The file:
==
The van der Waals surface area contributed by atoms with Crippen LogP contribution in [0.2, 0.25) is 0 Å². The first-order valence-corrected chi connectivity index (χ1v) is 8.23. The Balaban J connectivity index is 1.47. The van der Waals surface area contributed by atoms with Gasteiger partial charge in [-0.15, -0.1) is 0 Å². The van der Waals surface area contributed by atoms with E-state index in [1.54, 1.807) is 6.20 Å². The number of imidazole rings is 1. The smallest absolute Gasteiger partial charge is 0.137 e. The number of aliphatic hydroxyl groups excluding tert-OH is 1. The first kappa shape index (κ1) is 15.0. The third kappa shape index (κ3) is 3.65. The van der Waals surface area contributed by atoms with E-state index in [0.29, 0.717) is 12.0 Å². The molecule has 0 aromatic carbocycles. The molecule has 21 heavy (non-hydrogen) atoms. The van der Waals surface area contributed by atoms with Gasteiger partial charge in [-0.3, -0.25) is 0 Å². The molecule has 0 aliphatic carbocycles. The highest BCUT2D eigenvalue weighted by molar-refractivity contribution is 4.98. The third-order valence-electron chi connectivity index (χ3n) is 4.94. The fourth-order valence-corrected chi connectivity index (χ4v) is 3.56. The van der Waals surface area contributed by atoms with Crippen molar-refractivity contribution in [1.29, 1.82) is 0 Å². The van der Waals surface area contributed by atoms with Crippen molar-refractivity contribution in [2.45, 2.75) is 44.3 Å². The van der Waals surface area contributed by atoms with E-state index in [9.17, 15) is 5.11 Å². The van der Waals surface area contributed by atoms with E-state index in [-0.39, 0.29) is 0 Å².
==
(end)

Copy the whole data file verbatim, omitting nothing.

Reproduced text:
The van der Waals surface area contributed by atoms with Crippen LogP contribution in [0.2, 0.25) is 0 Å². The first-order valence-corrected chi connectivity index (χ1v) is 8.23. The Balaban J connectivity index is 1.47. The van der Waals surface area contributed by atoms with Gasteiger partial charge in [-0.15, -0.1) is 0 Å². The van der Waals surface area contributed by atoms with E-state index in [1.54, 1.807) is 6.20 Å². The number of imidazole rings is 1. The smallest absolute Gasteiger partial charge is 0.137 e. The number of aliphatic hydroxyl groups excluding tert-OH is 1. The first kappa shape index (κ1) is 15.0. The third kappa shape index (κ3) is 3.65. The van der Waals surface area contributed by atoms with E-state index in [0.29, 0.717) is 12.0 Å². The molecule has 0 aromatic carbocycles. The molecule has 21 heavy (non-hydrogen) atoms. The van der Waals surface area contributed by atoms with Gasteiger partial charge in [-0.3, -0.25) is 0 Å². The molecule has 0 aliphatic carbocycles. The highest BCUT2D eigenvalue weighted by molar-refractivity contribution is 4.98. The third-order valence-electron chi connectivity index (χ3n) is 4.94. The fourth-order valence-corrected chi connectivity index (χ4v) is 3.56. The van der Waals surface area contributed by atoms with Crippen molar-refractivity contribution in [1.29, 1.82) is 0 Å². The van der Waals surface area contributed by atoms with Crippen molar-refractivity contribution in [2.45, 2.75) is 44.3 Å². The van der Waals surface area contributed by atoms with E-state index in [9.17, 15) is 5.11 Å². The van der Waals surface area contributed by atoms with E-state index in [-0.39, 0.29) is 0 Å².